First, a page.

Montclair is gearing up for its first-ever Pride Festival and the Township of Montclair and local officials were on hand Friday for the raising of the Pride Progress Flag in the center of town at Church Street by Bloomfield Avenue. Other towns in New Jersey, such as Maplewood and Asbury Park, have had Pride Month celebrations for years. Now Montclair joins the party but also sends an important message about inclusivity.
Montclair Councilor at Large Peter Yacobellis, Montclair’s first openly gay council member and the founder of Out Montclair, gave these opening remarks:
“Remember the purpose in Pride. Now as like so much of human history, the LGBTQIA+ community is in a fight to exist, be taught about, to be allowed to love and commit, and just to simply be. We dance and celebrate joyfully as we should after winning the battles we’ve had to fight just to simply exist today. And with the war far from over and with increasing intensity, it’s never been more important to affirm each other, especially our youth. We are every age and race and color and creed and nationality and religion and level of ability. And we love you, our allies. And we stand with every other marginalized person in this world in solidarity. The rainbow is our symbol because all of us existing together in love is pure beauty. We are, all together, what creates light.”
Montclair Mayor Sean Spiller, sporting rainbow glasses, read the Town’s proclamation of June as LGBTQ+ Pride Month in Montclair and spoke about the opportunity not only to celebrate diversity but to stay committed to the fight.
“Until every individual feels welcome in every community, not just ours, our job is not yet done,” said Spiller.
“We at Montclair Public Schools stand in solidarity,” said Montclair Schools Superintendent Dr. Jonathan Ponds. “Our hiring practices will be inclusive. We stand together and no matter who you are, we are here for you. No one has the right to be discriminated against or treated differently.”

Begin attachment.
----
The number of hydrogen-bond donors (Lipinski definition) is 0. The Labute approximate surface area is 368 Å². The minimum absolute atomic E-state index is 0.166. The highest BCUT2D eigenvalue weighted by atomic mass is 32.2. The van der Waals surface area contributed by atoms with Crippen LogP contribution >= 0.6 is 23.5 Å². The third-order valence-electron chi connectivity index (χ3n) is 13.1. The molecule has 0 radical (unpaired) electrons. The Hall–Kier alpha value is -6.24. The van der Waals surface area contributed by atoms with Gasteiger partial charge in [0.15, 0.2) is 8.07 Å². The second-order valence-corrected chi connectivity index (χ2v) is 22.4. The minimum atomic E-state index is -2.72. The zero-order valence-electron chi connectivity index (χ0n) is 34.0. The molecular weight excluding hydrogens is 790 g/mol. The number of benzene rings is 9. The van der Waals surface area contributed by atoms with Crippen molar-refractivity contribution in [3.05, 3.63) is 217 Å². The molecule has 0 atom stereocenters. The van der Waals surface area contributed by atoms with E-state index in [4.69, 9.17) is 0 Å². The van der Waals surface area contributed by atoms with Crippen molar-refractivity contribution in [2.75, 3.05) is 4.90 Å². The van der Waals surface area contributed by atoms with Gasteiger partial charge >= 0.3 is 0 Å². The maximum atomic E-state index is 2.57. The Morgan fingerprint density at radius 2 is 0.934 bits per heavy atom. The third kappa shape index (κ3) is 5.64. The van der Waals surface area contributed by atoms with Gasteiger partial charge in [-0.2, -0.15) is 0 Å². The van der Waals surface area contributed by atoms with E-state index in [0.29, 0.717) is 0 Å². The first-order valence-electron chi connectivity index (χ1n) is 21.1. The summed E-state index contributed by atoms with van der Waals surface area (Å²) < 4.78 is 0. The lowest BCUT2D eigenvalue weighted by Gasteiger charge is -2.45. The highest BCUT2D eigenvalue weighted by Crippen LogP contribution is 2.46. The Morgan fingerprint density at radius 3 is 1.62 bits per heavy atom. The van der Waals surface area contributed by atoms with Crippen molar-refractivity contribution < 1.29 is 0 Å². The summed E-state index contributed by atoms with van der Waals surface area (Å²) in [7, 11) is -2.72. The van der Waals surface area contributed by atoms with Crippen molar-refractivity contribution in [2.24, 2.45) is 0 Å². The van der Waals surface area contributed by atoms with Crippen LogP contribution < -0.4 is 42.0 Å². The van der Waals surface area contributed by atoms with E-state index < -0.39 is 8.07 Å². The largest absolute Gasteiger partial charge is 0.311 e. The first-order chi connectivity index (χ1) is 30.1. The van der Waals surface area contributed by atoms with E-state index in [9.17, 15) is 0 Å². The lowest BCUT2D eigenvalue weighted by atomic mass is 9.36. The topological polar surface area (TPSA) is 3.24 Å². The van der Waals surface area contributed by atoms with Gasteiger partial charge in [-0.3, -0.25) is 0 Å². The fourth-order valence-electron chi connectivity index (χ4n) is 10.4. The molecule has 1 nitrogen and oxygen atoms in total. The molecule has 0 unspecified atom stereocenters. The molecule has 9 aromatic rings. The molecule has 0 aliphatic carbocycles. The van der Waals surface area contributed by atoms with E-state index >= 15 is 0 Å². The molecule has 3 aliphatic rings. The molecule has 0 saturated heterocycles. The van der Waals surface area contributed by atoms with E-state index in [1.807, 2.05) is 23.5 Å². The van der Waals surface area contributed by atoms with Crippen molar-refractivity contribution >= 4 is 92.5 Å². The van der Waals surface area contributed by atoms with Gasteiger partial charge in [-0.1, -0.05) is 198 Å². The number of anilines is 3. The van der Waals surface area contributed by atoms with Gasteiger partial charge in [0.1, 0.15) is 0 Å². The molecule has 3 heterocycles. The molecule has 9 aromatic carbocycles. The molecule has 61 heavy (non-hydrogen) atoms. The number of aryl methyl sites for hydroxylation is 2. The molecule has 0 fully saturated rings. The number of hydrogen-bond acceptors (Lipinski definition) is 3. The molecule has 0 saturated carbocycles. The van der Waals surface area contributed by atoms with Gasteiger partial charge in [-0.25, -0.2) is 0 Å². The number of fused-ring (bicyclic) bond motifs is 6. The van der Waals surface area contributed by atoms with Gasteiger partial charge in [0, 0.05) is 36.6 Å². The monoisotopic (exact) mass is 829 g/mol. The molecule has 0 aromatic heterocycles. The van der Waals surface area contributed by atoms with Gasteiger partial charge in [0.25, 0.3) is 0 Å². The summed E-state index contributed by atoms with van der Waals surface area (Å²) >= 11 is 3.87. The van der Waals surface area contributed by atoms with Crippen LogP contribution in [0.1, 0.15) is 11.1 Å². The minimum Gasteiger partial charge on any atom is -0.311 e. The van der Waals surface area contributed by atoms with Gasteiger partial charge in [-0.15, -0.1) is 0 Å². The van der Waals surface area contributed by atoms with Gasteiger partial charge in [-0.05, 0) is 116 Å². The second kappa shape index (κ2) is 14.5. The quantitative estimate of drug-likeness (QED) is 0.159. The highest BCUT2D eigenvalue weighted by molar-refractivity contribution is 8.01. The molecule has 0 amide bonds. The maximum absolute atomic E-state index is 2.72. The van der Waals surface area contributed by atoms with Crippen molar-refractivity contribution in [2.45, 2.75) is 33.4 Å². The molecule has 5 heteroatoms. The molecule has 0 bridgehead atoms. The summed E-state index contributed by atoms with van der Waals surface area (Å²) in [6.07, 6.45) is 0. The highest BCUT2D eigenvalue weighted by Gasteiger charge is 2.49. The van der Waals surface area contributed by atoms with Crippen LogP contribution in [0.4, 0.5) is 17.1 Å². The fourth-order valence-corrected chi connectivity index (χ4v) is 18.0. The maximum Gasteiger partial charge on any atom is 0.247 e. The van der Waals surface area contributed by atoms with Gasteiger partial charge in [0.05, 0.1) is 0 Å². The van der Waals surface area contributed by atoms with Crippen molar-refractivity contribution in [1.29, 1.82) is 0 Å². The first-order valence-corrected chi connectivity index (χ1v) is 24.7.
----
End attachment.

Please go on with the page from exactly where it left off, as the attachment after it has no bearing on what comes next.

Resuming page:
Reginald Bledsoe, the first executive director of Essex County’s newly created Office of LGBTQ Affairs, spoke about the work that still needs to happen.
“Pride is a very unique time of year. As we celebrate and come together about our diversity, we must keep in mind that there are still struggles we are experiencing in this country. There are places in this state where hate is brewing. We must continue to post flag raising and events and keep letting everyone know that our diversity is our strength,” said Bledsoe.
Yacobellis was thanked by his fellow council members for making it all happen.
“Peter took the town to a completely different level when he instituted a lot of these events and got our accreditation and our ratings up,” said First Ward Councilor Bill Hurlock, referring to Montclair’s perfect score on the Municipal Equality Index.
The community-wide Pride Month Festival has grown into 25+ events culminating with a huge Pride Festival on Saturday, June 11. Many local businesses are all involved in making Pride Month events a success, including Paper Plane Coffee and Java Love who created a special blend with proceeds going to support local LGBTQ+ groups.